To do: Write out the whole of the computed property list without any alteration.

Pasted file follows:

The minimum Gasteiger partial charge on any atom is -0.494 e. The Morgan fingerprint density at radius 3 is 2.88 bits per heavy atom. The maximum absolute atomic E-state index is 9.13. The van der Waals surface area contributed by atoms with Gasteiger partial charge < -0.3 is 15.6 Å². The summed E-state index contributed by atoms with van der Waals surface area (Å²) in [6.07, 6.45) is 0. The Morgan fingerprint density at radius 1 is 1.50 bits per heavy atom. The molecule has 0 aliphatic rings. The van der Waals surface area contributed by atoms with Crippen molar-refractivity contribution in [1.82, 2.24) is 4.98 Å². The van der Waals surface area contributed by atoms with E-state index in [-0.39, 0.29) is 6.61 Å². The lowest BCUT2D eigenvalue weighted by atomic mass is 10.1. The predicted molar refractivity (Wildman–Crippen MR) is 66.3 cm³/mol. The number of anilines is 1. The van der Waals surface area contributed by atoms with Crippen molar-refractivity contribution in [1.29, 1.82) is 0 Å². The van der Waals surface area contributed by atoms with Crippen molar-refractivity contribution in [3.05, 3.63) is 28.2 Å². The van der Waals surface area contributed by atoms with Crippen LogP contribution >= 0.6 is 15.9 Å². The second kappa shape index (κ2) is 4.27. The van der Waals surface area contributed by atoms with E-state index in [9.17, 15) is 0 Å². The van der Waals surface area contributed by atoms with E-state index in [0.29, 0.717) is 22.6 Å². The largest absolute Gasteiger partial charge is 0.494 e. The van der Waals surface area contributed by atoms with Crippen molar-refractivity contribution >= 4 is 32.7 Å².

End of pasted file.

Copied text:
The minimum Gasteiger partial charge on any atom is -0.494 e. The Morgan fingerprint density at radius 3 is 2.88 bits per heavy atom. The maximum absolute atomic E-state index is 9.13. The van der Waals surface area contributed by atoms with Gasteiger partial charge < -0.3 is 15.6 Å². The summed E-state index contributed by atoms with van der Waals surface area (Å²) in [6.07, 6.45) is 0. The Morgan fingerprint density at radius 1 is 1.50 bits per heavy atom. The molecule has 0 aliphatic rings. The van der Waals surface area contributed by atoms with Crippen molar-refractivity contribution in [1.82, 2.24) is 4.98 Å². The van der Waals surface area contributed by atoms with E-state index in [-0.39, 0.29) is 6.61 Å². The lowest BCUT2D eigenvalue weighted by atomic mass is 10.1. The predicted molar refractivity (Wildman–Crippen MR) is 66.3 cm³/mol. The number of anilines is 1. The van der Waals surface area contributed by atoms with Crippen molar-refractivity contribution in [1.29, 1.82) is 0 Å². The van der Waals surface area contributed by atoms with Crippen molar-refractivity contribution in [3.05, 3.63) is 28.2 Å². The van der Waals surface area contributed by atoms with Crippen LogP contribution >= 0.6 is 15.9 Å². The second kappa shape index (κ2) is 4.27. The van der Waals surface area contributed by atoms with E-state index in [9.17, 15) is 0 Å². The van der Waals surface area contributed by atoms with E-state index in [0.29, 0.717) is 22.6 Å². The largest absolute Gasteiger partial charge is 0.494 e. The van der Waals surface area contributed by atoms with Crippen molar-refractivity contribution >= 4 is 32.7 Å².